I find myself back at Flowing again, my own fountain of insight, for the next chain of thoughts. When I have found Flowing—when I have encountered Flowing—with integrity, I have learned that I can follow my dance through all the rhythms and be every bit of everything that I am—uncontrolled, sometimes explosive, messy, unpredictable, sobbing—whatever it is in a given moment, and I can trust myself to not cause harm. This is an extraordinary insight. If I learned nothing else than this, dancing for all these years would have been worth it.
When it feels right for me, Flowing is not only released, unending, circular motion, but it also has a kind of humility. Just these feet, just touching this earth. It may have its artfulness, but it is these gentle feet, carefully finding their way on one tiny spot of the giant earth that gives me the foundation of awareness that I need to travel confidently to every other place that the dance takes me.
I note with curiosity that nearly every post I have done so far has dealt with the theme of Flowing, even when I thought it was about something else.
The first time I traveled in Costa Rica, long before I knew anything about 5Rhythms, I danced many nights in a row at a local bar. I was amazed that people frequently bumped into each other and kept moving, and that it did not seem to give them pause. It seemed, rather, to be part of the dance. For me, I would tighten everything up if I accidentally touched someone.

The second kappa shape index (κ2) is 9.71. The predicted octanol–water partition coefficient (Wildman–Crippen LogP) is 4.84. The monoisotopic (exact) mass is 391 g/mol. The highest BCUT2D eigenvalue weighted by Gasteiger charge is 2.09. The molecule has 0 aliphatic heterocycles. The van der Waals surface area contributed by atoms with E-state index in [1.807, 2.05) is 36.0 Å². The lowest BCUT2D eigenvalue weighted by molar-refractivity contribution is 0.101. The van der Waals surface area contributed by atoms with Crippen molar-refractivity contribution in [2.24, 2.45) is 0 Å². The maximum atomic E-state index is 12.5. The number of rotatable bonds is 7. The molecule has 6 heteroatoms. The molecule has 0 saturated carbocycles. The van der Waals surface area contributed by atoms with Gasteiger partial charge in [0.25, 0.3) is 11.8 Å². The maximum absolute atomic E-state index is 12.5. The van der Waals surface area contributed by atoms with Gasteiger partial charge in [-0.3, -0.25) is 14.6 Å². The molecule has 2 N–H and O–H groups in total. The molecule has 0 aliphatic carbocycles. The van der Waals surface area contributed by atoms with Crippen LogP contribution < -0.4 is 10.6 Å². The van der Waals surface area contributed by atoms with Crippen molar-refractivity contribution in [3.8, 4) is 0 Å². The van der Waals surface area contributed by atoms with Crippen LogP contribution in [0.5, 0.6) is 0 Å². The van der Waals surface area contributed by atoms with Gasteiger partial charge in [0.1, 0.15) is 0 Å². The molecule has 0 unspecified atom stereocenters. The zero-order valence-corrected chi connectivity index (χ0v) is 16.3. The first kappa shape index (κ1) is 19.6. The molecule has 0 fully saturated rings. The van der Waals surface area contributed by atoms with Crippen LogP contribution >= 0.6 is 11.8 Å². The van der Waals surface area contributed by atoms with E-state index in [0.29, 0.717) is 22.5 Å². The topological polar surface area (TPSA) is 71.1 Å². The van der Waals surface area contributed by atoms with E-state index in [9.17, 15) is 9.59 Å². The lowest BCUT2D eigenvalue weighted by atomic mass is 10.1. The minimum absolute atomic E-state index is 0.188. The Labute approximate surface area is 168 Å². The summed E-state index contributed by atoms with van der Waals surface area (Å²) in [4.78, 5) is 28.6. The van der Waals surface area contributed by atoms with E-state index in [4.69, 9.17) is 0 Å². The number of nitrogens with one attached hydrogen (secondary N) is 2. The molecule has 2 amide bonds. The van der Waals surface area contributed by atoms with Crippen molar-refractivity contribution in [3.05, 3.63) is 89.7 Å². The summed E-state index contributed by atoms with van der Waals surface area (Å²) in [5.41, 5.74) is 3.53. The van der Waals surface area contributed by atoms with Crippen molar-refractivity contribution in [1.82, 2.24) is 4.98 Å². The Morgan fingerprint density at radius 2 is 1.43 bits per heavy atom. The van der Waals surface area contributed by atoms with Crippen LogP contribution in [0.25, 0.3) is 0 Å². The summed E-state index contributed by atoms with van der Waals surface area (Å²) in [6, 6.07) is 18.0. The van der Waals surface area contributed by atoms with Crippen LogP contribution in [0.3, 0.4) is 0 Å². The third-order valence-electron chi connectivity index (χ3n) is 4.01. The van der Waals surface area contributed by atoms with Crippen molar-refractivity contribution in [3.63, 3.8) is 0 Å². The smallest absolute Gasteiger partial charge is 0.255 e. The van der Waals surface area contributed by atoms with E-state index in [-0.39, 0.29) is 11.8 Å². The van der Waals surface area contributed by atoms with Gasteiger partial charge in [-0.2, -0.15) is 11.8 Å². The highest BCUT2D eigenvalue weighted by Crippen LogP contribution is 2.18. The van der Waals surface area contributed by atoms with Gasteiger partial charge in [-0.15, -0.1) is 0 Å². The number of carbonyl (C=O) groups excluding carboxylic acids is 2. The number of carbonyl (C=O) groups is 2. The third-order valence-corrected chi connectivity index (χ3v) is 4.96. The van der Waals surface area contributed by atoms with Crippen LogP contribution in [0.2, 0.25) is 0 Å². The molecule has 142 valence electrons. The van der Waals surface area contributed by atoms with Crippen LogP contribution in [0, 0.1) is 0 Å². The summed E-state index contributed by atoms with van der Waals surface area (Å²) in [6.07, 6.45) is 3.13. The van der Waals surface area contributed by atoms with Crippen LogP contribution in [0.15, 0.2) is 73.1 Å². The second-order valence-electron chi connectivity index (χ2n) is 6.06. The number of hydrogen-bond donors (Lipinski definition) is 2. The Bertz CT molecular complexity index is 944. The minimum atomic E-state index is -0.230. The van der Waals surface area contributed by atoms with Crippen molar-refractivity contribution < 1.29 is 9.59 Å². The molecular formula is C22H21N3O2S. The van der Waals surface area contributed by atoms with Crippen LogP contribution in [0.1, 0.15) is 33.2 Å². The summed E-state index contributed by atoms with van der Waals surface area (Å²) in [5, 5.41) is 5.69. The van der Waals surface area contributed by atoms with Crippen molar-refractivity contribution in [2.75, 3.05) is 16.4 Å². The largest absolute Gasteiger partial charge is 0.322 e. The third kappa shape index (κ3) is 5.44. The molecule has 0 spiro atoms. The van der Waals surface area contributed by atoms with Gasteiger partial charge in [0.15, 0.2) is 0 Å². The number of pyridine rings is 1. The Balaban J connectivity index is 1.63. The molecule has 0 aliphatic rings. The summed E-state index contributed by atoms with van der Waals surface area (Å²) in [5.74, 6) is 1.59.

If I find that I am chronically bumping into people, I usually take a deep breath and press a reset button. Sometimes, I return to the physical feeling of my feet on the floor and can find my way into awareness. Sometimes, if I am chronically bumping into people it is because I am out of sync with the room, panicked or disconnected. At these times, I might dispatch myself to a quiet edge of the dance floor—in extreme cases I lay down and move on my back—to observe the painful feeling of disconnection I am experiencing. Once a feeling like this has set in, I find that the only possible thing to do is ride it out and know that things will surely shift again. Trying to force it results in bumping and imbalance and it is painfully apparent.
With the foundation of Flowing, ideally, there is a porous engagement with the room that allows me to soften instantly when I make contact with someone else, greatly diminishing the possible harm. There are times too, when there seems to be an agreement that some amount of bumping is ok, we might even swing into partnership, or grab each other affectionately in these moments, or quietly whisper sorry and acknowledge each other with grace.
As I have expressed, I have absolutely done my share of bumping and crashing, but I really didn’t appreciate getting stepped on this time. We were definitely in the rhythm of Staccato, and I couldn’t help but think, “if you are going to totally commit yourself to a particular direction, for God’s sake, consider who you are stepping on!”